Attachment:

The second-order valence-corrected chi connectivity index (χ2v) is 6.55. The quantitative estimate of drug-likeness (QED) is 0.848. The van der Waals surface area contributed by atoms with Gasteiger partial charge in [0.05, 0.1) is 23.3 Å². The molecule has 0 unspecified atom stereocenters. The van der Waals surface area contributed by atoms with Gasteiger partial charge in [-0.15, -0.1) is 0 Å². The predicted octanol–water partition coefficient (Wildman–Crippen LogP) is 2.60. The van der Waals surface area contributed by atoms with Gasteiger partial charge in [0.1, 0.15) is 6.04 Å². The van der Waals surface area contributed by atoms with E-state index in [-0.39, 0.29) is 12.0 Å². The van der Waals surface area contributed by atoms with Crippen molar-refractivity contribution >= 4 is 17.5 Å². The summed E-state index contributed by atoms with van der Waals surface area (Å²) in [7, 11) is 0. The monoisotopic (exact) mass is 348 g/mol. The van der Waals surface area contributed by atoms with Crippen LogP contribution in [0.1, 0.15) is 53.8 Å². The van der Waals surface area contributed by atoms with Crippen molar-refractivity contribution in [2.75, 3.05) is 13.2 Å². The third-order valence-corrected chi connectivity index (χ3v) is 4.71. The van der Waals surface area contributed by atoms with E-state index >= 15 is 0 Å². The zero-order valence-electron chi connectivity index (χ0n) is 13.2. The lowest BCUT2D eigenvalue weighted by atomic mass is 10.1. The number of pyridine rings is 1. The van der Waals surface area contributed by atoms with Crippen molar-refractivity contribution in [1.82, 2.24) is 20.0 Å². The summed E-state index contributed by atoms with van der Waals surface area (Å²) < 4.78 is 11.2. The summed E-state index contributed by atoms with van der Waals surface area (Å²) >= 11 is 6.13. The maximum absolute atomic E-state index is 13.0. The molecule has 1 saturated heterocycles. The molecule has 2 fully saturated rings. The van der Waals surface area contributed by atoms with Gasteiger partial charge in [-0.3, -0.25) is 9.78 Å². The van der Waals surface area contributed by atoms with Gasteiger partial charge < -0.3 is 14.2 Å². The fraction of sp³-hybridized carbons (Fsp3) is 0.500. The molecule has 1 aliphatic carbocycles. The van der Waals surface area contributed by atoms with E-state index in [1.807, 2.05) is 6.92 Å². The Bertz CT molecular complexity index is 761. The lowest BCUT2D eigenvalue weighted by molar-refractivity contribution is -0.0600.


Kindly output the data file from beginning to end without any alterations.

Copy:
The second-order valence-corrected chi connectivity index (χ2v) is 6.55. The quantitative estimate of drug-likeness (QED) is 0.848. The van der Waals surface area contributed by atoms with Gasteiger partial charge in [0.05, 0.1) is 23.3 Å². The molecule has 0 unspecified atom stereocenters. The van der Waals surface area contributed by atoms with Gasteiger partial charge in [-0.15, -0.1) is 0 Å². The predicted octanol–water partition coefficient (Wildman–Crippen LogP) is 2.60. The van der Waals surface area contributed by atoms with Gasteiger partial charge in [0.1, 0.15) is 6.04 Å². The van der Waals surface area contributed by atoms with E-state index in [-0.39, 0.29) is 12.0 Å². The van der Waals surface area contributed by atoms with Crippen molar-refractivity contribution >= 4 is 17.5 Å². The summed E-state index contributed by atoms with van der Waals surface area (Å²) in [7, 11) is 0. The monoisotopic (exact) mass is 348 g/mol. The van der Waals surface area contributed by atoms with Crippen LogP contribution in [0.1, 0.15) is 53.8 Å². The van der Waals surface area contributed by atoms with Crippen molar-refractivity contribution in [2.75, 3.05) is 13.2 Å². The third-order valence-corrected chi connectivity index (χ3v) is 4.71. The van der Waals surface area contributed by atoms with E-state index >= 15 is 0 Å². The zero-order valence-electron chi connectivity index (χ0n) is 13.2. The lowest BCUT2D eigenvalue weighted by atomic mass is 10.1. The number of pyridine rings is 1. The van der Waals surface area contributed by atoms with Crippen molar-refractivity contribution in [1.82, 2.24) is 20.0 Å². The summed E-state index contributed by atoms with van der Waals surface area (Å²) < 4.78 is 11.2. The summed E-state index contributed by atoms with van der Waals surface area (Å²) >= 11 is 6.13. The maximum absolute atomic E-state index is 13.0. The molecule has 1 saturated heterocycles. The molecule has 2 fully saturated rings. The van der Waals surface area contributed by atoms with Gasteiger partial charge in [-0.3, -0.25) is 9.78 Å². The van der Waals surface area contributed by atoms with Gasteiger partial charge < -0.3 is 14.2 Å². The fraction of sp³-hybridized carbons (Fsp3) is 0.500. The molecule has 1 aliphatic carbocycles. The van der Waals surface area contributed by atoms with E-state index in [1.807, 2.05) is 6.92 Å². The Bertz CT molecular complexity index is 761. The lowest BCUT2D eigenvalue weighted by molar-refractivity contribution is -0.0600.